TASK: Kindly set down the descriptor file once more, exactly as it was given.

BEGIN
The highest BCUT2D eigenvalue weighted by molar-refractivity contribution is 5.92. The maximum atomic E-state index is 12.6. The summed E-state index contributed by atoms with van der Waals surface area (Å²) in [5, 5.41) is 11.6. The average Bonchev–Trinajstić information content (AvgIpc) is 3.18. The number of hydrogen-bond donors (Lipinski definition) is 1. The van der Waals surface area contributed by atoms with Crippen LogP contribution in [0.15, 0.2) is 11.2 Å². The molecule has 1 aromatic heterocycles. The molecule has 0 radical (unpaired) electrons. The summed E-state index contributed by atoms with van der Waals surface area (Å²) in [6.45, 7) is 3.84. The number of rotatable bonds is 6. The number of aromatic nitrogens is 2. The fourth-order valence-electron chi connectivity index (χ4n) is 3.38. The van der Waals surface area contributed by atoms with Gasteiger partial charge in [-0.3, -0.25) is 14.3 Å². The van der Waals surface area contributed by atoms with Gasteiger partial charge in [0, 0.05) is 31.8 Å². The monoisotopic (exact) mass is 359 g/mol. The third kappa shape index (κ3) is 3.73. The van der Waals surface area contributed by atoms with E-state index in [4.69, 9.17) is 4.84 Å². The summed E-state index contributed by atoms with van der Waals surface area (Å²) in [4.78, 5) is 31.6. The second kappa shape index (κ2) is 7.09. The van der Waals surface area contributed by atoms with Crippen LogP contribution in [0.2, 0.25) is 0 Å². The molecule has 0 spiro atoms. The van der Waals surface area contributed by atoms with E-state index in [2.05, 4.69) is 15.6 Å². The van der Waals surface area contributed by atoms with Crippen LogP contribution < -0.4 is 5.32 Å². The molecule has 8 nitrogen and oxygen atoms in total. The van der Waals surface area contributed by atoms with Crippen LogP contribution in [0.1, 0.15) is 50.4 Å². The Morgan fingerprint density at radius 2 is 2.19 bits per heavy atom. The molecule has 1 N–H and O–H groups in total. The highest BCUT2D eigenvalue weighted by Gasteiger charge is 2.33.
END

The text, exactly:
The highest BCUT2D eigenvalue weighted by molar-refractivity contribution is 5.92. The maximum atomic E-state index is 12.6. The summed E-state index contributed by atoms with van der Waals surface area (Å²) in [5, 5.41) is 11.6. The average Bonchev–Trinajstić information content (AvgIpc) is 3.18. The number of hydrogen-bond donors (Lipinski definition) is 1. The van der Waals surface area contributed by atoms with Crippen LogP contribution in [0.15, 0.2) is 11.2 Å². The molecule has 1 aromatic heterocycles. The molecule has 0 radical (unpaired) electrons. The summed E-state index contributed by atoms with van der Waals surface area (Å²) in [6.45, 7) is 3.84. The number of rotatable bonds is 6. The number of aromatic nitrogens is 2. The fourth-order valence-electron chi connectivity index (χ4n) is 3.38. The van der Waals surface area contributed by atoms with Gasteiger partial charge in [-0.3, -0.25) is 14.3 Å². The van der Waals surface area contributed by atoms with Gasteiger partial charge in [0, 0.05) is 31.8 Å². The monoisotopic (exact) mass is 359 g/mol. The third kappa shape index (κ3) is 3.73. The van der Waals surface area contributed by atoms with E-state index in [4.69, 9.17) is 4.84 Å². The summed E-state index contributed by atoms with van der Waals surface area (Å²) in [4.78, 5) is 31.6. The second kappa shape index (κ2) is 7.09. The van der Waals surface area contributed by atoms with Crippen LogP contribution in [0.2, 0.25) is 0 Å². The molecule has 0 spiro atoms. The van der Waals surface area contributed by atoms with E-state index in [2.05, 4.69) is 15.6 Å². The van der Waals surface area contributed by atoms with Crippen LogP contribution < -0.4 is 5.32 Å². The molecule has 8 nitrogen and oxygen atoms in total. The van der Waals surface area contributed by atoms with Crippen LogP contribution in [0.1, 0.15) is 50.4 Å². The Morgan fingerprint density at radius 2 is 2.19 bits per heavy atom. The molecule has 1 N–H and O–H groups in total. The highest BCUT2D eigenvalue weighted by Gasteiger charge is 2.33.